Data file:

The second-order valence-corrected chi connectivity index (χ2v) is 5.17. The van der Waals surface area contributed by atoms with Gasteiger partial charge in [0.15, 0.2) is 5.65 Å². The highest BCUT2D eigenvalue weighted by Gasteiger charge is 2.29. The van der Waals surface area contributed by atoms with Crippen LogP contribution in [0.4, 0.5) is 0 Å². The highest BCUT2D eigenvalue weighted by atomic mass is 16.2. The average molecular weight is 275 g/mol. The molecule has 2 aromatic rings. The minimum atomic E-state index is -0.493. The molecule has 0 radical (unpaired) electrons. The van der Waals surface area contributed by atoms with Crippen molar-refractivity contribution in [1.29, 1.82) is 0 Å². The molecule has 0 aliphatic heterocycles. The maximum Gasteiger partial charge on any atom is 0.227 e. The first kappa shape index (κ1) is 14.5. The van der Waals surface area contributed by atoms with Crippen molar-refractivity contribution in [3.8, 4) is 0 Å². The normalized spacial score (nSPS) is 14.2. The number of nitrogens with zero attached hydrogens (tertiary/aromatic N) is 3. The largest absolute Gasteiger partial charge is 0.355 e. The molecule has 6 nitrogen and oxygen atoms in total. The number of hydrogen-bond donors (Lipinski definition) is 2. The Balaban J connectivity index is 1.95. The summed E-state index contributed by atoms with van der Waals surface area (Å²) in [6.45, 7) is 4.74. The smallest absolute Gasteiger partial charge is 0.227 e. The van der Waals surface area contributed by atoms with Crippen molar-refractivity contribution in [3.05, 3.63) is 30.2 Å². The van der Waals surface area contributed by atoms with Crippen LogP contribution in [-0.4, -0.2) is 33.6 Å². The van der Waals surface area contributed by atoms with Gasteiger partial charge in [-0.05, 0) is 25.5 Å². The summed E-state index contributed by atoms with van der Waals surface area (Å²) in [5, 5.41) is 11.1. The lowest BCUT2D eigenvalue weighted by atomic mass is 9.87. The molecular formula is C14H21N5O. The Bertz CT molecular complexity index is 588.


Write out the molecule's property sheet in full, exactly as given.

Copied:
The second-order valence-corrected chi connectivity index (χ2v) is 5.17. The van der Waals surface area contributed by atoms with Gasteiger partial charge in [0.15, 0.2) is 5.65 Å². The highest BCUT2D eigenvalue weighted by Gasteiger charge is 2.29. The van der Waals surface area contributed by atoms with Crippen LogP contribution in [0.4, 0.5) is 0 Å². The highest BCUT2D eigenvalue weighted by atomic mass is 16.2. The average molecular weight is 275 g/mol. The molecule has 2 aromatic rings. The minimum atomic E-state index is -0.493. The molecule has 0 radical (unpaired) electrons. The van der Waals surface area contributed by atoms with Crippen molar-refractivity contribution in [1.29, 1.82) is 0 Å². The molecule has 0 aliphatic heterocycles. The maximum Gasteiger partial charge on any atom is 0.227 e. The first kappa shape index (κ1) is 14.5. The van der Waals surface area contributed by atoms with Crippen molar-refractivity contribution in [3.8, 4) is 0 Å². The normalized spacial score (nSPS) is 14.2. The number of nitrogens with zero attached hydrogens (tertiary/aromatic N) is 3. The largest absolute Gasteiger partial charge is 0.355 e. The molecule has 6 nitrogen and oxygen atoms in total. The number of hydrogen-bond donors (Lipinski definition) is 2. The Balaban J connectivity index is 1.95. The summed E-state index contributed by atoms with van der Waals surface area (Å²) in [6.45, 7) is 4.74. The smallest absolute Gasteiger partial charge is 0.227 e. The van der Waals surface area contributed by atoms with Crippen molar-refractivity contribution in [3.05, 3.63) is 30.2 Å². The van der Waals surface area contributed by atoms with Crippen LogP contribution in [-0.4, -0.2) is 33.6 Å². The van der Waals surface area contributed by atoms with Gasteiger partial charge in [-0.05, 0) is 25.5 Å². The summed E-state index contributed by atoms with van der Waals surface area (Å²) in [5, 5.41) is 11.1. The lowest BCUT2D eigenvalue weighted by atomic mass is 9.87. The molecular formula is C14H21N5O. The Bertz CT molecular complexity index is 588.